Untamed Lowcountry

From Palmetto bugs to sand gnats: Here’s how to get rid of SC’s most annoying pests

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South Carolina: Home to beautiful beaches, delicious food and — flying cockroaches?!

OK, “flying” cockroach might be a bit overdramatic, but Palmetto bugs are still the worst.

While South Carolina doesn’t usually have to worry about harsh winters, there is one huge downside to our milder climate.

Bugs and creepy crawlies don’t take a vacation. They attack the Palmetto State on a year-around basis.

Fleas & Ticks

These parasites are always on the prowl for you and your pet.

Once they find a hot spot, they latch on and make themselves at home, much to our dismay.

The scarier parasite of the two has to be the tick. These disgusting creatures can carry diseases — the most common one being Lyme Disease — so when you notice one of these biters on you or your pet get rid of it ASAP.

How to prevent: For everyday folk, make sure to wear a hat and long-sleeved shirts, socks and long pants when going for a hike in the woods. Ticks tend to hide on leaves and if you’re not watching, they’ll go for your head, latching onto your hair and skin.

How to lose ‘em: Your poor pooch might have to endure a flea bath. Spot-on treatments can also do the trick when it comes to fleas. For ticks, however, the best thing for you and your pooch is careful removal. Make sure you get down to the tick’s pinchers and slowly pull. Accidentally tearing the tick could spread disease.

No-see-ums, A.K.A. Sand Gnats, Mosquitoes



The most annoying of the bunch: The critters you can’t see, but can definitely feel.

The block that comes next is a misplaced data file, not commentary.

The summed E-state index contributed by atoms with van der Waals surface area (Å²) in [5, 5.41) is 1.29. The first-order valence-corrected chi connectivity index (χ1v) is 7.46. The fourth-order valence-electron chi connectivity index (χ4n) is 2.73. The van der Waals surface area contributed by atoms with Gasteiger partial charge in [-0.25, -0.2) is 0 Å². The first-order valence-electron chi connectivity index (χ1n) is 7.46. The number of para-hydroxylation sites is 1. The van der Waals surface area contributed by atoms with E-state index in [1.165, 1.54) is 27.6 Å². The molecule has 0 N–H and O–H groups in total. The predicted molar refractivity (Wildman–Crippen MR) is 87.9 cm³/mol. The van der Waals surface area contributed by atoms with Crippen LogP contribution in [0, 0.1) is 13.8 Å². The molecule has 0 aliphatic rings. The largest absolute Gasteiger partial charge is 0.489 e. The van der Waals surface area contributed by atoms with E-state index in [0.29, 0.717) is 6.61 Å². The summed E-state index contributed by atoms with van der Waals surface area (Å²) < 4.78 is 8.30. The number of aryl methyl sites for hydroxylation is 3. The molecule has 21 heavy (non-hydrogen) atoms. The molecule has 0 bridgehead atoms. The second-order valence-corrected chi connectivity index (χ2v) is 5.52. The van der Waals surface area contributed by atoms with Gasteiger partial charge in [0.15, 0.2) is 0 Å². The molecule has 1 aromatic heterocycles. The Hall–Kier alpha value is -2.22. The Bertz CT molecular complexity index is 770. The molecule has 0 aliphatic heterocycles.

These bloodsuckers like to take and take, and the one present they leave behind can be deadly.

Pay attention to medical alerts because you never know when a bout of West Nile Virus can flare up

How to prevent: Off, off, off! Seriously, use all the bug spray repellent you can and consider wearing long sleeves or pants when you’re out at night.

How to lose ‘em: A quick smack usually does the trick.

Fire ants

These invaders are literally everywhere.

Sadly a late 1930s accident caused this hostile ant army to appear on our sidewalks, yards and even on water.

Be careful not to step on an ant mound or you’ll be in for one of the fieriest experience of your life.

How to prevent: Honestly it’s hard to stop a colony from making your yard home, but there is a way to make sure you don’t have bigger problems.

How to lose ‘em: You can go to the extreme — as shown in this Youtube video and literally pour molten aluminum down a fire ant mound. Or you can pour something more natural — mix baking soda and vinegar — and be fire ant-free.

Palmetto Bugs

Basically the fancier name for South Carolina’s infamous cockroach, the Palmetto bug is big, scary and it flies! Well, sort of.

If you find yourself facing a Palmetto bug — really any gross cockroach — infestation, you might want to look at your home’s current state.

How to prevent: Bugs love food, but cockroaches like the Palmetto bug live for it. Make sure not to leave any food out on counters or in sinks. Also, double-check there aren’t any holes or cracks in your foundation, walls or ceiling. That’s where these critters like to sneak into your home during the colder months.

How to lose ‘em: A good splat or spray of insecticide will kill most of these pests. The important part is to make sure you don’t have too many hiding spots in your cabinet for them to make a home in.

Wasps, Bees & Hornets, Oh my!

When you hear that familiar buzzing, your heart freezes.

You don’t know if it’s a friendly bumblebee or a angry wasp. But either way, you’re terrified, as you should be.

Bee and wasp stings are no joke. When you see a nest forming outside your door, it’s time to take action.

How to prevent: Stinging pests don’t like neighbors, so if they see a pre-existing nest, they’ll move elsewhere. You can easily trick them with a fake nest to make sure they don’t invade your home.

How to lose ‘em: Unless you have a heart filled with courage, just hire an exterminator to handle that terrifying nest. Sure, you can use a wasp-killing spray to attack, but do you really want a horde of stingers aiming at your face?

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